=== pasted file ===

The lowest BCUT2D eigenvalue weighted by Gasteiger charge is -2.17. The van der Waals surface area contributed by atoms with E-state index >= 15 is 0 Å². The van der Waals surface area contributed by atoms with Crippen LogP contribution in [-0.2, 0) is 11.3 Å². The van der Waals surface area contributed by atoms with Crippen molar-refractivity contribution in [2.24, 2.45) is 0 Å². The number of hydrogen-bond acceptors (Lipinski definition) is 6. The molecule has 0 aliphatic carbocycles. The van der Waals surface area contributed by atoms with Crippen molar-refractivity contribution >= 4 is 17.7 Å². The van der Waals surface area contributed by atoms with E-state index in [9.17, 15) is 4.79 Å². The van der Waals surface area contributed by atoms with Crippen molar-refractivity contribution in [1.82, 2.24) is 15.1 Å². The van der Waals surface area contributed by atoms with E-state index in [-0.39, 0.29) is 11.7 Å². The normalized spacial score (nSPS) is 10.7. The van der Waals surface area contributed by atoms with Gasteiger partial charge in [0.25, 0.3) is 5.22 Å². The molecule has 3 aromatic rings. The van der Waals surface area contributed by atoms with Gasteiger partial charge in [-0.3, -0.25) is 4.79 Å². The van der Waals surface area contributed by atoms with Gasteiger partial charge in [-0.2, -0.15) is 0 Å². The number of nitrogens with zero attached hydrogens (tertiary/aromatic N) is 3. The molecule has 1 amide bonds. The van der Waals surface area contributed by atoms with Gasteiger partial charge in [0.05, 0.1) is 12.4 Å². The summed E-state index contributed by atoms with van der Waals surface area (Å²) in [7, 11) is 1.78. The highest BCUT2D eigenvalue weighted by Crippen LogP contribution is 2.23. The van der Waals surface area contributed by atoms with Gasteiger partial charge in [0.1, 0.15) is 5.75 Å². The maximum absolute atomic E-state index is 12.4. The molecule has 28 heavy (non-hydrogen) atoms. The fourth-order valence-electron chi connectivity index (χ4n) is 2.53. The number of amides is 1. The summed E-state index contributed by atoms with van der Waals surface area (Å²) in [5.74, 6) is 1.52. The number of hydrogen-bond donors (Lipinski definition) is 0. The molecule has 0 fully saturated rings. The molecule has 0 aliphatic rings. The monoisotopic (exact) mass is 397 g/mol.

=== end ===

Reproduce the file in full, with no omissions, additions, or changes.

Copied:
The lowest BCUT2D eigenvalue weighted by Gasteiger charge is -2.17. The van der Waals surface area contributed by atoms with E-state index >= 15 is 0 Å². The van der Waals surface area contributed by atoms with Crippen LogP contribution in [-0.2, 0) is 11.3 Å². The van der Waals surface area contributed by atoms with Crippen molar-refractivity contribution in [2.24, 2.45) is 0 Å². The number of hydrogen-bond acceptors (Lipinski definition) is 6. The molecule has 0 aliphatic carbocycles. The van der Waals surface area contributed by atoms with Crippen molar-refractivity contribution >= 4 is 17.7 Å². The van der Waals surface area contributed by atoms with E-state index in [9.17, 15) is 4.79 Å². The van der Waals surface area contributed by atoms with Crippen molar-refractivity contribution in [1.82, 2.24) is 15.1 Å². The van der Waals surface area contributed by atoms with E-state index in [-0.39, 0.29) is 11.7 Å². The normalized spacial score (nSPS) is 10.7. The van der Waals surface area contributed by atoms with Gasteiger partial charge in [0.25, 0.3) is 5.22 Å². The molecule has 3 aromatic rings. The van der Waals surface area contributed by atoms with Gasteiger partial charge in [-0.3, -0.25) is 4.79 Å². The van der Waals surface area contributed by atoms with Gasteiger partial charge in [-0.2, -0.15) is 0 Å². The number of nitrogens with zero attached hydrogens (tertiary/aromatic N) is 3. The molecule has 1 amide bonds. The van der Waals surface area contributed by atoms with Gasteiger partial charge in [0.05, 0.1) is 12.4 Å². The summed E-state index contributed by atoms with van der Waals surface area (Å²) in [7, 11) is 1.78. The highest BCUT2D eigenvalue weighted by Crippen LogP contribution is 2.23. The van der Waals surface area contributed by atoms with Gasteiger partial charge in [0.1, 0.15) is 5.75 Å². The maximum absolute atomic E-state index is 12.4. The molecule has 28 heavy (non-hydrogen) atoms. The fourth-order valence-electron chi connectivity index (χ4n) is 2.53. The number of amides is 1. The summed E-state index contributed by atoms with van der Waals surface area (Å²) in [5.74, 6) is 1.52. The number of hydrogen-bond donors (Lipinski definition) is 0. The molecule has 0 fully saturated rings. The molecule has 0 aliphatic rings. The monoisotopic (exact) mass is 397 g/mol.